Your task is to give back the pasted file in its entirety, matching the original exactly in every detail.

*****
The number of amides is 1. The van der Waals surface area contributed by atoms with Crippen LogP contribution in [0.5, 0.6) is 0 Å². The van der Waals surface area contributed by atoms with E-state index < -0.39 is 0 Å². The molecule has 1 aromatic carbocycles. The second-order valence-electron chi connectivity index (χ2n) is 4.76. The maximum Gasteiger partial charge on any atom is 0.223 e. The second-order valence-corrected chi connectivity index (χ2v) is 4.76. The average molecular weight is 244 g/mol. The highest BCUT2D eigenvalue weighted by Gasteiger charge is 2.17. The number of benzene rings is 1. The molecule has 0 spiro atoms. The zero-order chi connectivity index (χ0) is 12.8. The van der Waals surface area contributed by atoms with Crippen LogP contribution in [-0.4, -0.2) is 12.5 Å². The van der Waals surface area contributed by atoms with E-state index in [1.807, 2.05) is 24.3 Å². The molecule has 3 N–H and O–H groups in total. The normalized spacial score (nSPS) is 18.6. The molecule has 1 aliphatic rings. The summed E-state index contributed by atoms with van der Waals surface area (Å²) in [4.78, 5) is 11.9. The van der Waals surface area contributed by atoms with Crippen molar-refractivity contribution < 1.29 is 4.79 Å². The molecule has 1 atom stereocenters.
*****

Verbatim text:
The number of amides is 1. The van der Waals surface area contributed by atoms with Crippen LogP contribution in [0.5, 0.6) is 0 Å². The van der Waals surface area contributed by atoms with E-state index < -0.39 is 0 Å². The molecule has 1 aromatic carbocycles. The second-order valence-electron chi connectivity index (χ2n) is 4.76. The maximum Gasteiger partial charge on any atom is 0.223 e. The second-order valence-corrected chi connectivity index (χ2v) is 4.76. The average molecular weight is 244 g/mol. The highest BCUT2D eigenvalue weighted by Gasteiger charge is 2.17. The number of benzene rings is 1. The molecule has 0 spiro atoms. The zero-order chi connectivity index (χ0) is 12.8. The van der Waals surface area contributed by atoms with Crippen LogP contribution in [-0.4, -0.2) is 12.5 Å². The van der Waals surface area contributed by atoms with E-state index in [1.807, 2.05) is 24.3 Å². The molecule has 3 N–H and O–H groups in total. The normalized spacial score (nSPS) is 18.6. The molecule has 1 aliphatic rings. The summed E-state index contributed by atoms with van der Waals surface area (Å²) in [4.78, 5) is 11.9. The van der Waals surface area contributed by atoms with Crippen molar-refractivity contribution < 1.29 is 4.79 Å². The molecule has 1 atom stereocenters.